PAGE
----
UCLA Beautiful Mind Project Presents: The Distressed Student Workshop
It is that time of the quarter again, where the libraries are brimming with sleepless students fraught with anxiety about the upcoming, dreaded final exams. In an effort to reemphasize the importance of mental health, UCLA MSA’s Beautiful Mind Project hosted a Distressed Student Workshop led by UCLA’s very own Dr. Yusef Daulatzai, who is a staff psychologist for UCLA Counseling and Psychological Services (CAPS).
In this workshop, Dr. Daulatzai talked about the importance of spotting the signs of common mental health conditions in college students, and of taking actions to help either yourself, or your peers. By recognizing the signs early, an intervention becomes more plausible, and is more effective. This workshop set out to increase awareness of signs of distress, build peer counseling skills, and teach students the skills that they need in order to intervene, and to refer distressed students to the right professional. To actually be able to recognize poor mental health signs, a distinction between mental health and mental illness needs to be made. According to Dr. Daulatzai, mental health isn’t just the baseline of functioning, but it also encompasses surviving, and thriving as well. It also isn’t just the absence of pathology, or non-functionality. Defining mental illness, on the other hand, comes with a wide range of diagnostic criteria that is best left to professionals to discern.
Dr. Daulatzai mentioned that for American-Muslims, the current political atmosphere in the United States is one of fear and anxiety. Especially for women wearing the hijab, the mental state of Muslims’ become that of hypervigilance in response to fear of personal safety. Since the mind is designed to protect itself based on previous experiences, Muslims are in a constant state of worry, which is leading to higher instances of anxiety disorders within the Muslim community. He warned the audience of people normalizing changes in the political climate, which affects our identity, and it is through identity that our mental health is shaped. He urged against such normalization. He also touched on how, oftentimes, cultural prejudices practiced by family and friends may not necessarily make for a safe and welcoming space to discuss mental health concerns.
In terms of academia and mental health of college students, he asked the audience to think of ways to move from just being aware, to being more engaged in a respectful and dignified manner. Since stress is so prevalent among college students, he provided the following indicators that may accompany a distressed student:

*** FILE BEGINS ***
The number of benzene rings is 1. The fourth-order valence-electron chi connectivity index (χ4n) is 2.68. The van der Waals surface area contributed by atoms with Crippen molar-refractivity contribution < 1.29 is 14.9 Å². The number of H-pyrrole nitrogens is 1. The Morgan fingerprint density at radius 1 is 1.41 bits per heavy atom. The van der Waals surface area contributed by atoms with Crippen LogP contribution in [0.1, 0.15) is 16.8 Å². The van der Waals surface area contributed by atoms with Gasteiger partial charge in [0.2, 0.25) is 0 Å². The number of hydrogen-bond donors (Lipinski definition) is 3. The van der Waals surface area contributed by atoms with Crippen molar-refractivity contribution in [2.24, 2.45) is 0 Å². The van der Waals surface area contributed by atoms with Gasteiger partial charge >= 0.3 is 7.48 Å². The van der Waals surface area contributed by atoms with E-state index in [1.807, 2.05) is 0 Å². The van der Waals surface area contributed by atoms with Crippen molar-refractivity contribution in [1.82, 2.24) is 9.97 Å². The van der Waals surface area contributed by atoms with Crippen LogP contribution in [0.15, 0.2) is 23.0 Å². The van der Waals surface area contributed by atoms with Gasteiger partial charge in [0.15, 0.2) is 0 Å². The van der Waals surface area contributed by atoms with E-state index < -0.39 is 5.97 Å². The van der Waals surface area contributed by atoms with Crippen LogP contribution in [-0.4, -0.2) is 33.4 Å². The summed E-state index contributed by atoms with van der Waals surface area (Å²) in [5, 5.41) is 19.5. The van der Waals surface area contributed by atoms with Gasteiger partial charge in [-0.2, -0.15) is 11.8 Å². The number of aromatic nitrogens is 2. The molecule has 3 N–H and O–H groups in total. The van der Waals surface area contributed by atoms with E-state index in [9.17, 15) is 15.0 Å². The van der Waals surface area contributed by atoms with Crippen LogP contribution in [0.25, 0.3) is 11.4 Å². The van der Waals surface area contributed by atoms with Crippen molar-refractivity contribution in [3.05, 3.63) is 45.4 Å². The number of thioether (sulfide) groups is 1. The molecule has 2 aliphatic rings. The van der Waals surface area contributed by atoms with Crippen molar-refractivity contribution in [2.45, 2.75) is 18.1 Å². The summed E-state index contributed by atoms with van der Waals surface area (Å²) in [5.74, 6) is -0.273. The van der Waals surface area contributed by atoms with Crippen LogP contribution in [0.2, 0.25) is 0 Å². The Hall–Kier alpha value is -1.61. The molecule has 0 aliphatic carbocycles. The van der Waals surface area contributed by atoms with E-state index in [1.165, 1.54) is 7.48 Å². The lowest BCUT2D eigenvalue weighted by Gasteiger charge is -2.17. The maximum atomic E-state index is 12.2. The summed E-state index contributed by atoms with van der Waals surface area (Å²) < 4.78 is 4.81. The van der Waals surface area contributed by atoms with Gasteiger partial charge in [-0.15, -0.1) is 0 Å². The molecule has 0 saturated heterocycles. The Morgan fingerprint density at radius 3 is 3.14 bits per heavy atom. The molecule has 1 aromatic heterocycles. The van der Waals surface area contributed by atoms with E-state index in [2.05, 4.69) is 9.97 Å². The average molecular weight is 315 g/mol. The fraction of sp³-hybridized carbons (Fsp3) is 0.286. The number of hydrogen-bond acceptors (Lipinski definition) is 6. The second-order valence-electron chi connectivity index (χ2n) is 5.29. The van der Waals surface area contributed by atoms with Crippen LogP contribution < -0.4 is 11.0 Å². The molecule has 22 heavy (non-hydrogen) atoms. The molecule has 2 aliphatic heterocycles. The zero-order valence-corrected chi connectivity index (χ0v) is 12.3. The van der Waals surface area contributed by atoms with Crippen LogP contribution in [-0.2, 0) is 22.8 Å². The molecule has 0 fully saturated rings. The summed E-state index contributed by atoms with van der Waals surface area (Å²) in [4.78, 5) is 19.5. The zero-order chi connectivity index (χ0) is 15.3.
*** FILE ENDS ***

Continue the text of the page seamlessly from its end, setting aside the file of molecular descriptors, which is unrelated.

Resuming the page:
- Sudden and noticeable changes in behavior
- Changes in social behavior and interactions
- Significant changes in physical hygiene and fatigue
- Erratic behavior
- Comments about feeling worthless or hopeless; thoughts of suicide
- Changes in sleep patterns, appetite, or weight
- Drastic changes in class attendance, grades, and work performance.
- Substance abuse and/or addiction concerns
Dr. Daulatzai further talked about how unresolved issues, such as the ones mentioned above, can turn into serious mental health conditions, like depression or anxiety disorders, if gone unchecked for too long. He analogized anger and depression as such: “Anger is depression turned outwards; depression is anger turned inwards.” In order to prevent such escalations, it is very important to be able to reach out to peers and other students to help create a safe space to openly talk about day-to-day struggles. He also strongly emphasized the importance of fostering a non-judgmental and private environment. However, he pointed out that privacy does not come with a confidentiality clause, especially when the individual is at risk of harming themselves, or harming others, wherein it becomes an absolute necessity to get in touch with relevant professionals. In order to help, he advised the use of the following:
- Attend: Do so with non-verbal listening, and sans judgment.
- Listen actively:
- Paraphrase: Employ when there are opportunities or breaks in the individual’s story; relay back to them their story. This provides a chance for the other person to provide clarifications or corrections.
- Summarize: use to integrate a group of reflections
- Validate feelings: Try to understand the situation from their perspective, and do not tell them how to feel. Acknowledge the validity of their feelings.
- Ask open ended questions: Exclude yes/no questions.
- Relay back the story: Connect their feeling with their situation; do not try to solve their problem by providing solutions.
- Offer Referrals: CAPS, Ashe Health Center, GRIT Peer Counseling
As a listener and a fellow student, it is also important to set boundaries by establishing availability, and by listing accessible resources. This prevents the burnout of the listener. Lastly, Dr. Daulatzai concluded with the following:
Refer, Consult, Refer!
UCLA On-campus resources:
- UCLA’s Consultation and Response Team (CRT)
- Counseling and Psychological Services (CAPS)
- Phone: (310) 825-0768
- Arthur Ashe Student Health & Wellness Center
- Phone: (310) 825-4073
- GRIT Peer Coaching Program
In case of emergencies, call 911.